I looked at all those returnees who pretended to feel good here in Lithuania. Half of them couldn't adapt themselves to Lithuania, and the other half generally never left. They lived abroad in Lithuanian islands, washed cars somewhere in gas stations and spoke Lithuanian or Polish. They had not really emigrated. You know, emigration is when your brain emigrates. But I looked again and I saw that all of these returnees are total misfits. Or else they only feel good here because they were losers abroad. I saw many of the returnees didn't really learn anything abroad. As they returned, they also tore. And there are not so many of those returnees, because they didn't really leave. They lived here in Lithuania with their mentality, and they came back with the same mentality. The worst is for people like me, who also left in terms of their mind and who tried to integrate themselves into the local cultural life abroad.

I've met a lot of Lithuanian emigrants abroad who are no longer Lithuanians. They have no Lithuanianness left, even if they do speak Lithuanian. To leave and to come back – you need to feel it very sensitively. Do you want to break yourself and stay abroad forever, or are you going to return because you can't be there? Because there is no double citizenship law in Lithuania, in fact, you can't be there. The process of harmonisation is impossible, it's very difficult. We have nothing in common with them, and they are not the same as us.

Why did I return? The answer is: I don't want to die in that country. I was living a good life in England, but I didn't want to die there. I was scared at the thought of dying in England. Or that I would be lying injured in a hospital and unable to speak Lithuanian before I die.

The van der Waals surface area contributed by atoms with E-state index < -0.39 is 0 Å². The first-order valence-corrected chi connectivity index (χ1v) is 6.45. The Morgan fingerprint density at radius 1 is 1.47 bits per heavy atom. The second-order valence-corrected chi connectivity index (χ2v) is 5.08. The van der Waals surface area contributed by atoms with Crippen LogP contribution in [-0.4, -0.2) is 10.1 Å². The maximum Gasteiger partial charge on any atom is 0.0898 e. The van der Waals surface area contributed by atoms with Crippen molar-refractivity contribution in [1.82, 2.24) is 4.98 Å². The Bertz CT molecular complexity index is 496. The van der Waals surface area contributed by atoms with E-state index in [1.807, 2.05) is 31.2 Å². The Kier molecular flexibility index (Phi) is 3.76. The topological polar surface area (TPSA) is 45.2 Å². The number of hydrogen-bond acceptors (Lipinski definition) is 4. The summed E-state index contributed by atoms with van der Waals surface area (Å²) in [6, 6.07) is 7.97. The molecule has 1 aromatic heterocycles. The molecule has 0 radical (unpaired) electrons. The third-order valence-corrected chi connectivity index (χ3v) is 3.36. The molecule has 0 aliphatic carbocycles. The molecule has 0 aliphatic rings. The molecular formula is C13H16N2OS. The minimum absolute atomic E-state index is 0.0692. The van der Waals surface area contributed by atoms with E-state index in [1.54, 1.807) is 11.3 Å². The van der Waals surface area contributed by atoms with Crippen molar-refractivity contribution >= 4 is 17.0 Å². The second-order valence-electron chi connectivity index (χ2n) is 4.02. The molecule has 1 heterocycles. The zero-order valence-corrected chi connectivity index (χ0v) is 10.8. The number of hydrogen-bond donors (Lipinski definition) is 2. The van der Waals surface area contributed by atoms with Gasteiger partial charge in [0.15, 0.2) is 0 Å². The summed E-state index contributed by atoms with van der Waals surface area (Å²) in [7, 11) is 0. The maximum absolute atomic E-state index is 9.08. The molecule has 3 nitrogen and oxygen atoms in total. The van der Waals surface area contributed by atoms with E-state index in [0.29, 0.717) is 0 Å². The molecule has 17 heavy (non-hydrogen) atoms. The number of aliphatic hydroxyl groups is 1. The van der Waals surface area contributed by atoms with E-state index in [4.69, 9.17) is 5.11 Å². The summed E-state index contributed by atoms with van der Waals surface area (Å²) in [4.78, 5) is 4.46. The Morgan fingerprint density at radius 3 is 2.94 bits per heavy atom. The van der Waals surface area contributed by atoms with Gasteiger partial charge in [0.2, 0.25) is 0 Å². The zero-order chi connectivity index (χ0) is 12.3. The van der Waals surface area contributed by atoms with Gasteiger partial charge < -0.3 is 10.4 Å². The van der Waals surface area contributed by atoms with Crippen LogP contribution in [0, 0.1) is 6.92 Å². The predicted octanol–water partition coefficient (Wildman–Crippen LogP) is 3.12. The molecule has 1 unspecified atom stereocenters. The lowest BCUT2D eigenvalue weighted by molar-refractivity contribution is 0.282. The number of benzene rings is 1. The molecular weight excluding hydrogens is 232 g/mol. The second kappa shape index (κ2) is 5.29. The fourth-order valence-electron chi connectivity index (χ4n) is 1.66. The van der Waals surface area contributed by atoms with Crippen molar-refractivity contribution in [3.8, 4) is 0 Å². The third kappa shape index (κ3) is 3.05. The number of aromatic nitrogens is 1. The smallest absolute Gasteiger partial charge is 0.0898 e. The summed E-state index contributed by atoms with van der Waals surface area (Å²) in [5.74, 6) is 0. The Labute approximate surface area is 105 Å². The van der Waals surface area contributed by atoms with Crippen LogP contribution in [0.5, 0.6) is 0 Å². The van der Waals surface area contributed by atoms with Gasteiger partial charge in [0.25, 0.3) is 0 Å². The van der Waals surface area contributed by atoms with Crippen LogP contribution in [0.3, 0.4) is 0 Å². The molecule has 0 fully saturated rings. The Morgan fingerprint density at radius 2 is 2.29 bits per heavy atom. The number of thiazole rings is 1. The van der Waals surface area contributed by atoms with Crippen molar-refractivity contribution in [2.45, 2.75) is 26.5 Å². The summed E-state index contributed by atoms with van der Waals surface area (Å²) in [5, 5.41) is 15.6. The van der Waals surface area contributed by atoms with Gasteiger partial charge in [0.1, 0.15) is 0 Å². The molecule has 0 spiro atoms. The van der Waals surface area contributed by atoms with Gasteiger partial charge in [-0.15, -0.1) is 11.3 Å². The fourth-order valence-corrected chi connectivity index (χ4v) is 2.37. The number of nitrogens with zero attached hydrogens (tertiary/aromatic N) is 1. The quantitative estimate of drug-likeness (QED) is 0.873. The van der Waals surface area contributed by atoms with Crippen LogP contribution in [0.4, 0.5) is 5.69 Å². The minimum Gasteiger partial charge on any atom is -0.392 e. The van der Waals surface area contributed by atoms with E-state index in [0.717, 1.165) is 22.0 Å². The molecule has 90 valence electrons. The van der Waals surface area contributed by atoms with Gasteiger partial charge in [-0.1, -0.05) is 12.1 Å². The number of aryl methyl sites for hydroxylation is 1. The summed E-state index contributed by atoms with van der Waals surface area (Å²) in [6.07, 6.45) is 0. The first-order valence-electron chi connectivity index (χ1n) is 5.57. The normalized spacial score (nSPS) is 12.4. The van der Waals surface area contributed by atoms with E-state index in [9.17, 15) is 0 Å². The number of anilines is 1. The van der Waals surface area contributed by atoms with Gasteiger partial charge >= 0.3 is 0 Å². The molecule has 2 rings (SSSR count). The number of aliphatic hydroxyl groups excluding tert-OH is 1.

I didn't want to be in Lithuania because I felt bad. As I saw it, this country didn't appreciate me. And still doesn't. Because of the clan system, it doesn't allow me to go beyond the limits of a clan. My clan limit, in the best case, is maybe some department head, but I never will be a minister. I hated this country, I left and I wanted to become a completely fair, normal British citizen. And I put all my efforts into that. Strange, but the idea that you're going to die in a foreign country… When I realised this, I returned to Lithuania. And every day here I thank God that if I die, I will die in Lithuania, among my own. People don't realize the enormous joy of being among one's own. And life here is very difficult, I can tell you: I quit smoking, I quit drinking beer, I quit eating meat, I quit almost everything. It is so hard to live in Lithuania, you have to mobilise 100 percent, even 105 percent of your strength. Life in Lithuania, in fact, is about the fact that those who have achieved something in Lithuania, their motivation, and the motivation of foreigners, are two different things. For them, it is life; for us, it is survival.